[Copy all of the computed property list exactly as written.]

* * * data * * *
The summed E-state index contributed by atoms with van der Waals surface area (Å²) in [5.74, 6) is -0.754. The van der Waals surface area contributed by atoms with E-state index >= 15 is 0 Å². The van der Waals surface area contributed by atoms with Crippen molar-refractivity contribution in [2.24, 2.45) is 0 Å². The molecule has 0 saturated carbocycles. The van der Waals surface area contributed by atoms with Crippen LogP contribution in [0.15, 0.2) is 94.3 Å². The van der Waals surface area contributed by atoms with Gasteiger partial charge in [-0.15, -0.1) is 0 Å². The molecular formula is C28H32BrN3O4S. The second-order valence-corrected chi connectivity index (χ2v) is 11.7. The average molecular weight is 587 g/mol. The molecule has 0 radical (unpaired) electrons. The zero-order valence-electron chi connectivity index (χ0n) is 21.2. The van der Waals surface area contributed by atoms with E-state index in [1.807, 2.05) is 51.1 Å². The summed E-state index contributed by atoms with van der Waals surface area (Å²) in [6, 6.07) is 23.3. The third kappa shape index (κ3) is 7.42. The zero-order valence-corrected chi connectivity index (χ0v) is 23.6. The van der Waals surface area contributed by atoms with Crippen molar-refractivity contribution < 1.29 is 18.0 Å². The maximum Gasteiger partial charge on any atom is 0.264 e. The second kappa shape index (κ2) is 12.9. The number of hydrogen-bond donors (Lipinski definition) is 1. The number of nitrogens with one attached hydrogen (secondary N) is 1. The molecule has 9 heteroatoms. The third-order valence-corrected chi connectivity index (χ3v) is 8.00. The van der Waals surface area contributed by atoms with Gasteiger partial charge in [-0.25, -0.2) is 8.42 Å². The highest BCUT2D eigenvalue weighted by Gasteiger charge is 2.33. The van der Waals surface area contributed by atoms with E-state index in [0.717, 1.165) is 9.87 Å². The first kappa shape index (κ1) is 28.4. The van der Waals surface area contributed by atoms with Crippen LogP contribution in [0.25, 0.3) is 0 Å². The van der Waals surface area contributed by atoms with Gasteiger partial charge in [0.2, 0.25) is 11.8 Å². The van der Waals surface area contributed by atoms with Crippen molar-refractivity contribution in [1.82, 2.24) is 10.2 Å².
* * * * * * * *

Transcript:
The summed E-state index contributed by atoms with van der Waals surface area (Å²) in [5.74, 6) is -0.754. The van der Waals surface area contributed by atoms with E-state index >= 15 is 0 Å². The van der Waals surface area contributed by atoms with Crippen molar-refractivity contribution in [2.24, 2.45) is 0 Å². The molecule has 0 saturated carbocycles. The van der Waals surface area contributed by atoms with Crippen LogP contribution in [0.15, 0.2) is 94.3 Å². The van der Waals surface area contributed by atoms with Gasteiger partial charge in [-0.15, -0.1) is 0 Å². The molecular formula is C28H32BrN3O4S. The second-order valence-corrected chi connectivity index (χ2v) is 11.7. The average molecular weight is 587 g/mol. The molecule has 0 radical (unpaired) electrons. The zero-order valence-electron chi connectivity index (χ0n) is 21.2. The van der Waals surface area contributed by atoms with E-state index in [1.807, 2.05) is 51.1 Å². The summed E-state index contributed by atoms with van der Waals surface area (Å²) in [6, 6.07) is 23.3. The third kappa shape index (κ3) is 7.42. The zero-order valence-corrected chi connectivity index (χ0v) is 23.6. The van der Waals surface area contributed by atoms with Crippen molar-refractivity contribution < 1.29 is 18.0 Å². The maximum Gasteiger partial charge on any atom is 0.264 e. The second kappa shape index (κ2) is 12.9. The number of hydrogen-bond donors (Lipinski definition) is 1. The number of nitrogens with one attached hydrogen (secondary N) is 1. The molecule has 9 heteroatoms. The third-order valence-corrected chi connectivity index (χ3v) is 8.00. The van der Waals surface area contributed by atoms with Gasteiger partial charge in [-0.25, -0.2) is 8.42 Å². The highest BCUT2D eigenvalue weighted by Gasteiger charge is 2.33. The van der Waals surface area contributed by atoms with E-state index in [0.717, 1.165) is 9.87 Å². The first kappa shape index (κ1) is 28.4. The van der Waals surface area contributed by atoms with Crippen LogP contribution in [0.25, 0.3) is 0 Å². The van der Waals surface area contributed by atoms with Gasteiger partial charge in [0.2, 0.25) is 11.8 Å². The van der Waals surface area contributed by atoms with Crippen molar-refractivity contribution in [1.82, 2.24) is 10.2 Å².